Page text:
Force the Tories to Scrap the Public Sector Pay Cap
PCS HAS BEEN CAMPAIGNING against the pay cap since it was introduced. Years of pay freezes and then a 1% cap have led many of my members to seek second jobs and forced them to claim tax credits. This shocking state of affairs can’t continue. We welcome the statements from Jeremy Corbyn and John McDonnell that Labour would scrap the cap and reintroduce national pay bargaining in the civil service.
The government is weak and under pressure from all sides to lift the pay cap. They are already making contradictory statements with Jeremy Hunt saying the cap is lifted in the NHS and Philip Hammond insisting the policy remains.
Another key issue is that of funding - it’s easy to say the cap is lifted, but if no new money is allocated then it becomes a pay versus jobs argument. We should insist that the Chancellor fully funds any pay rises. He might try to defer the issue in the budget by referring to pay review bodies due to report next spring. However our members - alongside 55% of public sector workers - are not covered by pay review bodies.
They are also trying to sow division in our movement by dividing uniformed workers against non-uniformed, the NHS against the civil service, prison officers against local government workers. Yes, nurses need a pay rise, but so do the porters and cleaners that keep our hospitals running. Teachers need a pay rise but so do teaching assistants and all other school support staff. We should reject any attempt to argue that there are some public sector workers more ‘deserving’ than others.
In the civil service our members perform important work delivering public services - jobcentre workers, staff in courts, our border staff and the HMRC workers who collect the tax that pays for the public services we all rely on. They all need and deserve a real pay rise that would begin to reverse the decline in living standards.
That’s why PCS launched a major consultative ballot with our membership during October. We knew that we had to build pressure on the government and we couldn’t rely on battles in Parliament alone.
When the Trade Union Act 2016 was introduced, there was a feeling among some in our movement that the days of national ballots in the bigger unions were over. A solely postal ballot is an outdated method of consultation and is a reminder of 1987, when it was introduced, not 2017 and the world of smart phones and digital access. Clearly, PCS would like to see the introduction of workplace balloting to drive up turnout and bring the issues closer to the shop floor. As a minimum, though, bringing balloting into the modern era is something everyone should be able to agree on.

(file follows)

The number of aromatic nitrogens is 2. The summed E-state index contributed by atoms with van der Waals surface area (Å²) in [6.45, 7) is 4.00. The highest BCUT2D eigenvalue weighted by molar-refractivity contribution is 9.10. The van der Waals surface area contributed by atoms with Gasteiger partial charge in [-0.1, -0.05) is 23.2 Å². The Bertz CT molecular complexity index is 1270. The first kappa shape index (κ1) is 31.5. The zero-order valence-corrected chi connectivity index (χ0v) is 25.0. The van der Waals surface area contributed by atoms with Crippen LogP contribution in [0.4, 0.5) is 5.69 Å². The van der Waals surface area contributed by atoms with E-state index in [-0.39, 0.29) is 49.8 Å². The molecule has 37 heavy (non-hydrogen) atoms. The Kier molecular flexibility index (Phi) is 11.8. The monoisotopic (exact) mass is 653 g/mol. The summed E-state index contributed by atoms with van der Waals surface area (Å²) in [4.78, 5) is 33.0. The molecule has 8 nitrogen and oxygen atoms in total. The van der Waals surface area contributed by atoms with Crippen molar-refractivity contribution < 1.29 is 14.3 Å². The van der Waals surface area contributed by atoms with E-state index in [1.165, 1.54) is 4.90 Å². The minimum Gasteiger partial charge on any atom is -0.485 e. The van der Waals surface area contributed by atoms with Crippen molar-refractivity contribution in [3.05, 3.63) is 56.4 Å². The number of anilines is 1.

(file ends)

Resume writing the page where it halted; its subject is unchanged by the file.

However, PCS didn’t accept the doom and gloom. We knew we would have to work harder to reach our membership and we conducted this consultative ballot for just that reason. Using new methods of consultation, including by internet and phone, backed up by a vigorous and visible campaign of workplace pay day protests, rallies and a social media blitz, we were able to gather votes from 49% of our membership.
Obviously, we need to do more, but now we know where we need to do extra work too as we have ensured we get a detailed breakdown of the ballot. This analysis of the turnout will inform our deployment of organisers in the next few months as we seek to engage the rest of our membership. We also welcomed 3,000 new members to PCS as a result of the campaign, proving yet again that active unions win new members.
Our brilliant ballot result - 99% of members rejecting the pay cap and wanting it scrapped and 80% saying they are prepared to take industrial action to achieve it - is a damning indictment of the Tory pay policy.
We have used this result to write to Theresa May and Philip Hammond demanding serious talks and a change of policy. The budget is a time they could change tack. We are keeping the pressure on them with members emailing the hancellor with details of money lost during the austerity years.
We won’t, though, hold our breath for a positive outcome because we know what the Tories are like.
A number of Labour MPs have reacted positively to our campaign, like Chris Williamson who said, “The PCS has my full support in their demands for a decent pay rise. Civil servants have been subjected to an unjustifiable seven yearlong public sector pay cap. The time is long overdue for this government to abandon its counterproductive austerity programme which has seen the value of public sector wages fall every year since 2010.”
So PCS is now ‘ballot ready’ should the government not back down. We know, of course, that we are stronger and more effective together. So we will be talking to our colleagues across the trade union movement to build a united public sector campaign. The time for united action is now and we want to play our part in ensuring all public sector workers get the above inflation pay rise they deserve.
is General Secretary of the Public and Commercial Services Union